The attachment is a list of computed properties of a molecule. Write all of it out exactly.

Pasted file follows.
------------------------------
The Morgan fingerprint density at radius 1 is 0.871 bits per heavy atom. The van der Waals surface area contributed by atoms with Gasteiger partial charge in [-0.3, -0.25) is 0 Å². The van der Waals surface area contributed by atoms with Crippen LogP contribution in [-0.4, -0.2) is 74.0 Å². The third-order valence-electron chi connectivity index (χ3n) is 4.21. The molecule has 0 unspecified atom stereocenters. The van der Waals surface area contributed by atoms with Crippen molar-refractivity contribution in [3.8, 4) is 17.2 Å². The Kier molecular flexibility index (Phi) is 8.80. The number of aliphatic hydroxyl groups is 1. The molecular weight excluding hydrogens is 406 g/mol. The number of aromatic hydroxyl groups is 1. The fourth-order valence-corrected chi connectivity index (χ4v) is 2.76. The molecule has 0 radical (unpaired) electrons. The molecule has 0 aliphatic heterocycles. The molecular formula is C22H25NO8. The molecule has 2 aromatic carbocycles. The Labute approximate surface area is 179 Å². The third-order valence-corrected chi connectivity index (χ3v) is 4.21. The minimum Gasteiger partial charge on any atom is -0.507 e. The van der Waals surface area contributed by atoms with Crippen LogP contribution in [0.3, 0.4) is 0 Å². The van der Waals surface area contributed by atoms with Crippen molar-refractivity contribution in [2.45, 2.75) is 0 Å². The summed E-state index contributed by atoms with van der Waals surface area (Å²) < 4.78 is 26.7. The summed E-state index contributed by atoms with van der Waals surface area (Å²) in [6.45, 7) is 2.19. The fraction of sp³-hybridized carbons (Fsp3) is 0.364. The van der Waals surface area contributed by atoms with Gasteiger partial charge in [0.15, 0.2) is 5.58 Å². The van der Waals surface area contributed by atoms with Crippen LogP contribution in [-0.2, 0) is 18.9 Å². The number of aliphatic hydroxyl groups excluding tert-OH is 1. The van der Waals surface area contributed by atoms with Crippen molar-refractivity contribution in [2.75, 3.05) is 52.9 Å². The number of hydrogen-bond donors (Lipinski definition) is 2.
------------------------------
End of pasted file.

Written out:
The Morgan fingerprint density at radius 1 is 0.871 bits per heavy atom. The van der Waals surface area contributed by atoms with Gasteiger partial charge in [-0.3, -0.25) is 0 Å². The van der Waals surface area contributed by atoms with Crippen LogP contribution in [-0.4, -0.2) is 74.0 Å². The third-order valence-electron chi connectivity index (χ3n) is 4.21. The molecule has 0 unspecified atom stereocenters. The van der Waals surface area contributed by atoms with Crippen molar-refractivity contribution in [3.8, 4) is 17.2 Å². The Kier molecular flexibility index (Phi) is 8.80. The number of aliphatic hydroxyl groups is 1. The molecular weight excluding hydrogens is 406 g/mol. The number of aromatic hydroxyl groups is 1. The fourth-order valence-corrected chi connectivity index (χ4v) is 2.76. The molecule has 0 radical (unpaired) electrons. The molecule has 0 aliphatic heterocycles. The molecular formula is C22H25NO8. The molecule has 2 aromatic carbocycles. The Labute approximate surface area is 179 Å². The third-order valence-corrected chi connectivity index (χ3v) is 4.21. The minimum Gasteiger partial charge on any atom is -0.507 e. The van der Waals surface area contributed by atoms with Crippen LogP contribution in [0.3, 0.4) is 0 Å². The van der Waals surface area contributed by atoms with Crippen molar-refractivity contribution in [2.45, 2.75) is 0 Å². The summed E-state index contributed by atoms with van der Waals surface area (Å²) < 4.78 is 26.7. The summed E-state index contributed by atoms with van der Waals surface area (Å²) in [6.45, 7) is 2.19. The fraction of sp³-hybridized carbons (Fsp3) is 0.364. The van der Waals surface area contributed by atoms with Gasteiger partial charge in [0.15, 0.2) is 5.58 Å². The van der Waals surface area contributed by atoms with Crippen LogP contribution in [-0.2, 0) is 18.9 Å². The number of aliphatic hydroxyl groups excluding tert-OH is 1. The van der Waals surface area contributed by atoms with Crippen molar-refractivity contribution in [2.75, 3.05) is 52.9 Å². The number of hydrogen-bond donors (Lipinski definition) is 2.